British researchers have cast doubt on the safety of the exclusive breastfeeding of babies until they are six months old.
Exclusive breastfeeding - giving babies only breast milk and no solids, infant formula or other fluids - for their first six months is recommended by the World Health Organisation.
Governments including New Zealand's and Britain's have adopted the advice.
Fourteen per cent of New Zealand babies were exclusively breastfed until six months old in 2007 - up from 9 per cent in 2002.
But paediatrician Dr Mary Fewtrell, of University College London, and her colleagues say in the latest British Medical Journal that exclusive breastfeeding may not be the best idea.
"Exclusive breastfeeding for six months is readily defensible in resource-poor countries with high morbidity [sickness] and mortality from infections".
"In the West, exclusive breastfeeding for six months is linked to reduced risk of infection.
"Nevertheless, the studies are observational and some evidence suggests that introducing solids - rather than formula - before six months may not significantly affect risk of infection.
"By contrast, exclusive breastfeeding to six months raises concerns [such as] ... higher risk of iron deficiency anaemia ... concerns over a higher incidence of food allergies [and] higher risk of coeliac disease."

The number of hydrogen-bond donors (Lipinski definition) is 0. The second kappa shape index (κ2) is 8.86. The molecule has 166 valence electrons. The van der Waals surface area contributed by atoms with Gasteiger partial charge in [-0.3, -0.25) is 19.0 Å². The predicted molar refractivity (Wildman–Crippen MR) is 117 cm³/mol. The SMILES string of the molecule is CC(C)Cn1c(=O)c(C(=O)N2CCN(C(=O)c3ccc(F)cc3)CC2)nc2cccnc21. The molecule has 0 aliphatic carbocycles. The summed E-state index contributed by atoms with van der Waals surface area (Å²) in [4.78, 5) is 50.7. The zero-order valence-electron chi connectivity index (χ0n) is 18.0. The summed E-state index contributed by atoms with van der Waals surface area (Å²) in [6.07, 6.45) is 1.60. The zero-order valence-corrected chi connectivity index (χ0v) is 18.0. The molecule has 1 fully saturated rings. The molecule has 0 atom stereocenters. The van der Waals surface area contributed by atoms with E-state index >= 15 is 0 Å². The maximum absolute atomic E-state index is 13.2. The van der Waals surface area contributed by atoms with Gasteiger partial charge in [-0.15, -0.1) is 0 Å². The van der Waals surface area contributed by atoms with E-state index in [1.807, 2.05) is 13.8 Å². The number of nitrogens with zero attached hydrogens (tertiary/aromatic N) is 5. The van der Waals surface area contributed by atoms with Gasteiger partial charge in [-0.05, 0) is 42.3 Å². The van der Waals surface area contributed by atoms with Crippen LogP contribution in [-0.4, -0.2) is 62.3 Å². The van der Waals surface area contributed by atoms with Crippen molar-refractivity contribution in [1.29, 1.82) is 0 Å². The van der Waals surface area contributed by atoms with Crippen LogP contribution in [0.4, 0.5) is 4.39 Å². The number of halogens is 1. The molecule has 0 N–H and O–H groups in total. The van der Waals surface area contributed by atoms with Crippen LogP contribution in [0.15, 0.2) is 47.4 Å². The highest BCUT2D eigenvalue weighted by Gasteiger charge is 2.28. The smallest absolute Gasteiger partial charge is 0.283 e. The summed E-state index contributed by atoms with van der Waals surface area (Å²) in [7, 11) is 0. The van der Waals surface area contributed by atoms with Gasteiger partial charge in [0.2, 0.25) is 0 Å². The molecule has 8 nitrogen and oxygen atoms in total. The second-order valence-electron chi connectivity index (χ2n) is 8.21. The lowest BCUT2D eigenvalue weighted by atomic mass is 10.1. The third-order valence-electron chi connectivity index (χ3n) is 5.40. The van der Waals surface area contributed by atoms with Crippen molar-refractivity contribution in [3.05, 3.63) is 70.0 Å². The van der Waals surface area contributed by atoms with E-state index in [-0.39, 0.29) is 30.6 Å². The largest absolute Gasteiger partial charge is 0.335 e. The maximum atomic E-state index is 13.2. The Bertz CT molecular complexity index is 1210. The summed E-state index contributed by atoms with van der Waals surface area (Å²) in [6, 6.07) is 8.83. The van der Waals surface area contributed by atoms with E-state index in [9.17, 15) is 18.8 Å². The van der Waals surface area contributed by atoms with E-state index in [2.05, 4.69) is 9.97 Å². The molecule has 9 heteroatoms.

They say iron deficiency anaemia is linked to irreversible adverse mental, motor and psychosocial effects.
They also add the "relatively unexplored concern" that by failing to expose babies to new tastes early in life, exclusive breastfeeding to six months may lead to children never developing a liking for bitter foods.
This could put them off green leafy vegetables for life and "may influence health outcomes such as obesity".
The "proposed beneficial effects" of exclusive breastfeeding to six months must be weighed against the "plausible or at least suggestive" evidence of adverse effects.
New Zealand's Ministry of Health is standing by its recommendation of exclusive breastfeeding for the first six months.
"The Ministry of Health's advice remains unchanged until we have looked at the study and see what implications there may be for New Zealand women and their babies," senior adviser on maternity services Bronwen Pelvin said yesterday.
Britain's College of Midwives challenged the suggestion the country should reconsider its official advice on breastfeeding.
"I believe this is a retrograde step and plays into the hands of the baby food industry," said the college's professional policy adviser, Janet Fyle.
She said that if earlier introduction of solids was encouraged, many parents would offer sugar-based foods to their babies, potentially nurturing a sweet tooth.
- additional reporting, Telegraph Group LtdBy Martin Johnston Email Martin